Traffic safety, property taxes and public transportation all came up at last night’s Manhattan Beach Neighborhood Association meeting, but the issue that had the membership most fired up was charcoal grilling in the Manhattan Beach park.

The group voted unanimously to send letters to city agencies demanding that barbecuing be banned and the charcoal pits uprooted from the park, a move that would eliminate one of the borough’s seven parks that legally allow grills, and one of only two in Southern Brooklyn.

The vote was made after the group’s president, Dr. Alan Ditchek, an internal medicine and infectious disease specialist, brought up a recent study linking airborne particulate matter with elevated incidents of stroke.

“I would like to question the city, who wants to legislate against smoking at the beach or smoking outdoors, how could they possibly allow the continuation of barbecue grills here on Manhattan Beach, jeopardizing the health of not only the residents of Manhattan Beach, but everyone on the beach, and everyone in the playground, and everyone on the ballfield,” Ditchek said in front of an audience of about a dozen residents. “If this study mentions particulate matter and risk of stroke – proven risk of stroke – then the city better get down here and shut down these barbecue grills as soon as possible.”

Keep reading about Manhattan Beach Neighborhood Association’s proposed ban on barbecuing, and weigh in on the issue.

Your problems, that is. Not the garbage itself. That would be rude, sir.

The Sheepshead Bay / Plumb Beach Civic Association will be discussing issues of trash removal and other sanitation-related quality-of-life problems at their meeting tonight, and have invited officials from the Department of Sanitation to join the conversation and respond to concerns. We all know litter is a huge problem in the neighborhood; let the agency see a packed room at this meeting and know the community is serious about demanding more attention.

Aside from the usual garbage (har har!), the Sheepshead Bay / Plumb Beach Civic Association is also moving forward with Memorial Day Parade planning. We went last year for the first time, and the 500-person-strong event was a joyous and colorful celebration of our servicemen. They’re looking for volunteers, so come by tonight and offer to lend a hand!

The association meeting kicks off at 7:30 p.m. at the Baron De Kalb-Knights of Columbus, 3000 Emmons Avenue. There will be munchkins and coffee, which usually ensures my attendance.

Can’t make it but want to share your concerns with the civic? E-mail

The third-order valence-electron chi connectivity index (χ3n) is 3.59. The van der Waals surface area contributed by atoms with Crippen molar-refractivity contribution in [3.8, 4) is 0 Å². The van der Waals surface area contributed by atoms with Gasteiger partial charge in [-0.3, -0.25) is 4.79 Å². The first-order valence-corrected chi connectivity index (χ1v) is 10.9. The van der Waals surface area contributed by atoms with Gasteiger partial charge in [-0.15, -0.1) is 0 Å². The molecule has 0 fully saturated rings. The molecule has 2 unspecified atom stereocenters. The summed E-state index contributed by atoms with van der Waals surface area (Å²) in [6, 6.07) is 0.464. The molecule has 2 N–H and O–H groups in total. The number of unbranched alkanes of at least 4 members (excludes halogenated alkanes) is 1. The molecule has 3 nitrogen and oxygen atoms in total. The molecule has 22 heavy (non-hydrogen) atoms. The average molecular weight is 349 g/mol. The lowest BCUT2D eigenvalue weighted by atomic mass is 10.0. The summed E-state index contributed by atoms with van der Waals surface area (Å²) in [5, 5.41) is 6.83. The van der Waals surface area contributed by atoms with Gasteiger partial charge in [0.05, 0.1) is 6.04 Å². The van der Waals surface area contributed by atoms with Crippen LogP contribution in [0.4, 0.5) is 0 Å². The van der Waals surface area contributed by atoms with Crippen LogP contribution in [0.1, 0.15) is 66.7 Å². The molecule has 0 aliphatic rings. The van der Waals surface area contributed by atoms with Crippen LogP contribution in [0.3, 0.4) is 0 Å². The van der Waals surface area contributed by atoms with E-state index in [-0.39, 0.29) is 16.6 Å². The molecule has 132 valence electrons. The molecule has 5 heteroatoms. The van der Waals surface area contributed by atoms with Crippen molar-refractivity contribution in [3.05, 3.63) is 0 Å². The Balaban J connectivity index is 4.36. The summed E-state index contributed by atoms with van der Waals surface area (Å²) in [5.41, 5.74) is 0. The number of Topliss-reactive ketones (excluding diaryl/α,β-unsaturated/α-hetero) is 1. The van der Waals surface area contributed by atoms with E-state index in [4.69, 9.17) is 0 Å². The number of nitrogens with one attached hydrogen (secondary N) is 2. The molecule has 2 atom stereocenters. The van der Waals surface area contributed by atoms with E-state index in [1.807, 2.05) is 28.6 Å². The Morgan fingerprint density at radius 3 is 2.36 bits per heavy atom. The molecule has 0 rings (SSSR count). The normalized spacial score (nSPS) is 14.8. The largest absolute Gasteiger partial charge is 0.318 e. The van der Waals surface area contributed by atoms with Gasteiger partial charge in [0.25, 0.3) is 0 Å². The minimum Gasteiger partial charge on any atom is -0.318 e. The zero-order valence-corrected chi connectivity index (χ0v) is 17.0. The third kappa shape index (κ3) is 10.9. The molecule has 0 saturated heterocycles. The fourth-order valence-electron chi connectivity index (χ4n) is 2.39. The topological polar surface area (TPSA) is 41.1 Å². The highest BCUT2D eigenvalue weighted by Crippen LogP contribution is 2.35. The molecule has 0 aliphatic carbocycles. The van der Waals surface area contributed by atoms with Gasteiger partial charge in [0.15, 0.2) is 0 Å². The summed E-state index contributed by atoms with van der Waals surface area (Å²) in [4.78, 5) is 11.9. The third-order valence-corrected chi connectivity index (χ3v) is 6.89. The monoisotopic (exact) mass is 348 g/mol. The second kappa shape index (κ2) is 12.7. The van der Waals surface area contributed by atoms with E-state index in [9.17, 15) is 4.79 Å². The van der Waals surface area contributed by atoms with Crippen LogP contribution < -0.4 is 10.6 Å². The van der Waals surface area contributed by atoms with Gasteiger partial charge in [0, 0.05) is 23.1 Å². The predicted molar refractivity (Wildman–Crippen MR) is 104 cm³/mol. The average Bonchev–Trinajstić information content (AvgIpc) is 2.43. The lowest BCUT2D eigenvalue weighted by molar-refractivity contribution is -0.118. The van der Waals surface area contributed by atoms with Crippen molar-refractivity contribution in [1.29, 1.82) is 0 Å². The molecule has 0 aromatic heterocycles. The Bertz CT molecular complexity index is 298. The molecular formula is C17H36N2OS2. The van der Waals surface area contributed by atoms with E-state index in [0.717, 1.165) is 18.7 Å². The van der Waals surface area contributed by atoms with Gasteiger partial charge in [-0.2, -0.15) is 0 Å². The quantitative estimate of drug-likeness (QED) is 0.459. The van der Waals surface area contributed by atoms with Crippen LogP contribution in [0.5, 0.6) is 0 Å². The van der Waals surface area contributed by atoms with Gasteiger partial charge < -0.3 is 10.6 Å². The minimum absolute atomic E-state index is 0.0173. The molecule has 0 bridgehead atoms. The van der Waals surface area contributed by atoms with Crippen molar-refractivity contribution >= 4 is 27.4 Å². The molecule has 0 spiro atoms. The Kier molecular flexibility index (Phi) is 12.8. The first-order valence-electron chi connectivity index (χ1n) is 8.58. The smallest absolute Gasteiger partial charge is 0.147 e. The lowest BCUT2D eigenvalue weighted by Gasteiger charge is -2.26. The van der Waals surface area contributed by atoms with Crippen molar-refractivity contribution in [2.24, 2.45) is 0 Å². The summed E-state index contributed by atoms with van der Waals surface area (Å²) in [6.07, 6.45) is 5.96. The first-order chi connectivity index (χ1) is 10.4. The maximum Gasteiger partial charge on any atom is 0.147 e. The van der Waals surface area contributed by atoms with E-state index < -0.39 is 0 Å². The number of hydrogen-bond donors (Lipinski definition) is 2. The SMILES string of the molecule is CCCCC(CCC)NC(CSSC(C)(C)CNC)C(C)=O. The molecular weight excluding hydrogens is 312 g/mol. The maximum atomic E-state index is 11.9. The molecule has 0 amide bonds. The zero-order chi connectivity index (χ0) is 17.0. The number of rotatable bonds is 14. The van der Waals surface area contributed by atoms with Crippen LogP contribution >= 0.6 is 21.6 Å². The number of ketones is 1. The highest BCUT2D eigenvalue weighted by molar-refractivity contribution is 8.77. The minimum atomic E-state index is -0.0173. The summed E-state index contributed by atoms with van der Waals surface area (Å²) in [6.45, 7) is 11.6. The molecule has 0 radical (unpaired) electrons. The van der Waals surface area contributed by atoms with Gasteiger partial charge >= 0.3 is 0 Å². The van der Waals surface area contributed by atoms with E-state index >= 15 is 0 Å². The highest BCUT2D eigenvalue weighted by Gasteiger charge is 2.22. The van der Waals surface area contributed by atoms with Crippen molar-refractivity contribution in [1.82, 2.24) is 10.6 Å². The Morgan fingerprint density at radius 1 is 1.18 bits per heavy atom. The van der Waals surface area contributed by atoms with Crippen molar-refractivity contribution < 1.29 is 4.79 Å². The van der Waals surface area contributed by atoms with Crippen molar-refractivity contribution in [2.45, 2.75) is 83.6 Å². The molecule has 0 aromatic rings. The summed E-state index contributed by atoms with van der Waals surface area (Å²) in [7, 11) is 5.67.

God bless America, where our political leaders don't look like 1980s movie villains. They just look like clowns.

Daily Jewish Web mag The Tablet ran a compelling feature story this week by Alexander Zaitchik on the ever-changing politics of America’s Russian-Jewish immigrants.

Zaitchik claims that, when Russian Jews arrived in the U.S. after the collapse of the Soviet Union, because of their eagerness to assimilate with indigenous Americans combined with the urgency to leave the hardships of Communism behind, they comprised “a reliably Republican voting bloc.” But, things change, Zaitchik explained, and as children of Russian immigrants are raised as first-generation Americans, their politics are a little “harder to pin down.”

Keep reading for an excerpt and our assessment, and weigh in with your personal experience.

Cemal Cansev

A Brighton Beach dad is grappling with the heartbreaking news that his young son, discovered drowned in the waters off the 69th Street Pier in Bay Ridge, is never coming home.

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UPDATE (10:54 a.m.): Here’s a bit from the FDNY:

IS 278, 1925 Stuart Street, Brooklyn. Today 4/5/11.
The fire was reported to be on the roof. The school was evacuated. Dispatch time was 7:39 a.m.; the first unit on the scene was 7:42 a.m.; the fire was under control 8:20 a.m. No injuries were reported. Referred to Fire Marshals. Responding units: E321, E309, E276, L159, L156, BC 33, L169, Squad 1, E254, Rescue 2, Div. 15.

UPDATE (10:41 a.m.): A fire occurred around 7:45 a.m. on or near the school’s grounds, forcing an evacuation and relocation to P.S. 207 (4011 Fillmore Avenue). As of now, it does not appear that any children or faculty were injured. We’re told the relocation to P.S. 207 is complete and all staff and students are accounted for.

Here’s more information we received from Reeves Eisen, City Councilman Lew Fidler’s Chief of Staff:

So far here’s what we know. I heard lots of sirens going down Fillmore at approx 7:45 this morning. At approx 8:00 several eyewitness accounts reported lots of emergency vehicles closing off the block of Stuart, S/Fillmore, with a cherry picker hoisted to the roof. As you know, no one is answering at the school. I left a VM on the principal, Debbie Garofalo’s cell. There are reports of students taking the B100 to Flatbush and Fillmore, which is the normal pattern at dismissal.